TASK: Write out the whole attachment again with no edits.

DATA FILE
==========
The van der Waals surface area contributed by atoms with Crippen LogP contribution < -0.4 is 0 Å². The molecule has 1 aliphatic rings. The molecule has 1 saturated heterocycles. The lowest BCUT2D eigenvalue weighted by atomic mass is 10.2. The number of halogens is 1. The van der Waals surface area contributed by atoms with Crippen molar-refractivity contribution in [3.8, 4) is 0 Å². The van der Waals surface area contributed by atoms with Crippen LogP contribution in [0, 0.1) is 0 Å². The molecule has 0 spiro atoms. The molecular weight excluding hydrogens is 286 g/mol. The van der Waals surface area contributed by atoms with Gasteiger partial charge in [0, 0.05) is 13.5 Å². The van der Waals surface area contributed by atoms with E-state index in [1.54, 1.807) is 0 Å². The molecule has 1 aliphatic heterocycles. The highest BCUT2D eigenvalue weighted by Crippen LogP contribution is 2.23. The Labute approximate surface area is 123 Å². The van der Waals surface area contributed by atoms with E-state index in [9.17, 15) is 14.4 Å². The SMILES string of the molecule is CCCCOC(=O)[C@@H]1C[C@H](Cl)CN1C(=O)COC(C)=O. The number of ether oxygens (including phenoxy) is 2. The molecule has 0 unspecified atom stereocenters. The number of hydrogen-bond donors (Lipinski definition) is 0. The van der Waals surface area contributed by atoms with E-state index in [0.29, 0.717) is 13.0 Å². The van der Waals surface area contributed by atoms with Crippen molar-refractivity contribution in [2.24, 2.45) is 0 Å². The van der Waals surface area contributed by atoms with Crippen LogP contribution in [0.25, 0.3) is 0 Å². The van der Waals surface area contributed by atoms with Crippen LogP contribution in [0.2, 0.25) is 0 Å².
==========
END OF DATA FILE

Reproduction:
The van der Waals surface area contributed by atoms with Crippen LogP contribution < -0.4 is 0 Å². The molecule has 1 aliphatic rings. The molecule has 1 saturated heterocycles. The lowest BCUT2D eigenvalue weighted by atomic mass is 10.2. The number of halogens is 1. The van der Waals surface area contributed by atoms with Crippen molar-refractivity contribution in [3.8, 4) is 0 Å². The van der Waals surface area contributed by atoms with Crippen LogP contribution in [0, 0.1) is 0 Å². The molecule has 0 spiro atoms. The molecular weight excluding hydrogens is 286 g/mol. The van der Waals surface area contributed by atoms with Gasteiger partial charge in [0, 0.05) is 13.5 Å². The van der Waals surface area contributed by atoms with E-state index in [1.54, 1.807) is 0 Å². The molecule has 1 aliphatic heterocycles. The highest BCUT2D eigenvalue weighted by Crippen LogP contribution is 2.23. The Labute approximate surface area is 123 Å². The van der Waals surface area contributed by atoms with E-state index in [9.17, 15) is 14.4 Å². The SMILES string of the molecule is CCCCOC(=O)[C@@H]1C[C@H](Cl)CN1C(=O)COC(C)=O. The number of ether oxygens (including phenoxy) is 2. The molecule has 0 unspecified atom stereocenters. The number of hydrogen-bond donors (Lipinski definition) is 0. The van der Waals surface area contributed by atoms with E-state index in [0.29, 0.717) is 13.0 Å². The van der Waals surface area contributed by atoms with Crippen molar-refractivity contribution in [2.24, 2.45) is 0 Å². The van der Waals surface area contributed by atoms with Crippen LogP contribution in [0.25, 0.3) is 0 Å². The van der Waals surface area contributed by atoms with Crippen LogP contribution in [0.2, 0.25) is 0 Å².